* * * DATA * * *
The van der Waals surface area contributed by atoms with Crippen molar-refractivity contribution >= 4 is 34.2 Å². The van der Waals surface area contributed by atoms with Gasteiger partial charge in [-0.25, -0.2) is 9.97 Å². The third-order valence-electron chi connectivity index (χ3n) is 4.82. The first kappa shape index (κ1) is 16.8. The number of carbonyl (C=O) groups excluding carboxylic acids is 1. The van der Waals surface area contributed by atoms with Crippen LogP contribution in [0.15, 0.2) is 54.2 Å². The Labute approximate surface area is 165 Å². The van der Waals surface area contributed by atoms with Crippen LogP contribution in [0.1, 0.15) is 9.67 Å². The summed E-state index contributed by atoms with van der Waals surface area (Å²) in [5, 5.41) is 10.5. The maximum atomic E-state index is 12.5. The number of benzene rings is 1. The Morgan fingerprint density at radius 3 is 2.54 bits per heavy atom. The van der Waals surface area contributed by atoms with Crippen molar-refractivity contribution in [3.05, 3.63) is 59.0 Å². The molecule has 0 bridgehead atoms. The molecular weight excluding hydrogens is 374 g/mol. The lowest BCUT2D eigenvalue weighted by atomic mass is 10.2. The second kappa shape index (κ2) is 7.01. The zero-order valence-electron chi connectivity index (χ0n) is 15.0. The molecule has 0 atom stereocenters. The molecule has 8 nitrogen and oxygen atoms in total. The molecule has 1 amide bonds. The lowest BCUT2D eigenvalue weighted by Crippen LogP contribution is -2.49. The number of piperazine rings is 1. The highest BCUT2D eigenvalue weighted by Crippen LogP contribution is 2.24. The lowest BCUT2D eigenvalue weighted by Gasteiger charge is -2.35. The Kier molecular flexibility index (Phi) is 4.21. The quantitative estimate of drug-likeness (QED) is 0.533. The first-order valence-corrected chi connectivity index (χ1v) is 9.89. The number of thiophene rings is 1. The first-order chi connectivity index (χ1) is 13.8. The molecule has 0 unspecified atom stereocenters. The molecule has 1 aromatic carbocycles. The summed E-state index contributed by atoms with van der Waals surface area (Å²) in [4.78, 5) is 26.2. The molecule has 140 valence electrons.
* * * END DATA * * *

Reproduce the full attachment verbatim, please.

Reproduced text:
The van der Waals surface area contributed by atoms with Crippen molar-refractivity contribution >= 4 is 34.2 Å². The van der Waals surface area contributed by atoms with Gasteiger partial charge in [-0.25, -0.2) is 9.97 Å². The third-order valence-electron chi connectivity index (χ3n) is 4.82. The first kappa shape index (κ1) is 16.8. The number of carbonyl (C=O) groups excluding carboxylic acids is 1. The van der Waals surface area contributed by atoms with Crippen LogP contribution in [0.15, 0.2) is 54.2 Å². The Labute approximate surface area is 165 Å². The van der Waals surface area contributed by atoms with Crippen LogP contribution in [0.1, 0.15) is 9.67 Å². The summed E-state index contributed by atoms with van der Waals surface area (Å²) in [5, 5.41) is 10.5. The maximum atomic E-state index is 12.5. The number of benzene rings is 1. The Morgan fingerprint density at radius 3 is 2.54 bits per heavy atom. The van der Waals surface area contributed by atoms with Crippen molar-refractivity contribution in [3.05, 3.63) is 59.0 Å². The molecule has 0 bridgehead atoms. The molecular weight excluding hydrogens is 374 g/mol. The lowest BCUT2D eigenvalue weighted by atomic mass is 10.2. The second kappa shape index (κ2) is 7.01. The zero-order valence-electron chi connectivity index (χ0n) is 15.0. The molecule has 0 atom stereocenters. The molecule has 8 nitrogen and oxygen atoms in total. The molecule has 1 amide bonds. The lowest BCUT2D eigenvalue weighted by Crippen LogP contribution is -2.49. The number of piperazine rings is 1. The highest BCUT2D eigenvalue weighted by Crippen LogP contribution is 2.24. The lowest BCUT2D eigenvalue weighted by Gasteiger charge is -2.35. The Kier molecular flexibility index (Phi) is 4.21. The quantitative estimate of drug-likeness (QED) is 0.533. The first-order valence-corrected chi connectivity index (χ1v) is 9.89. The number of thiophene rings is 1. The first-order chi connectivity index (χ1) is 13.8. The molecule has 0 unspecified atom stereocenters. The molecule has 1 aromatic carbocycles. The summed E-state index contributed by atoms with van der Waals surface area (Å²) in [4.78, 5) is 26.2. The molecule has 140 valence electrons.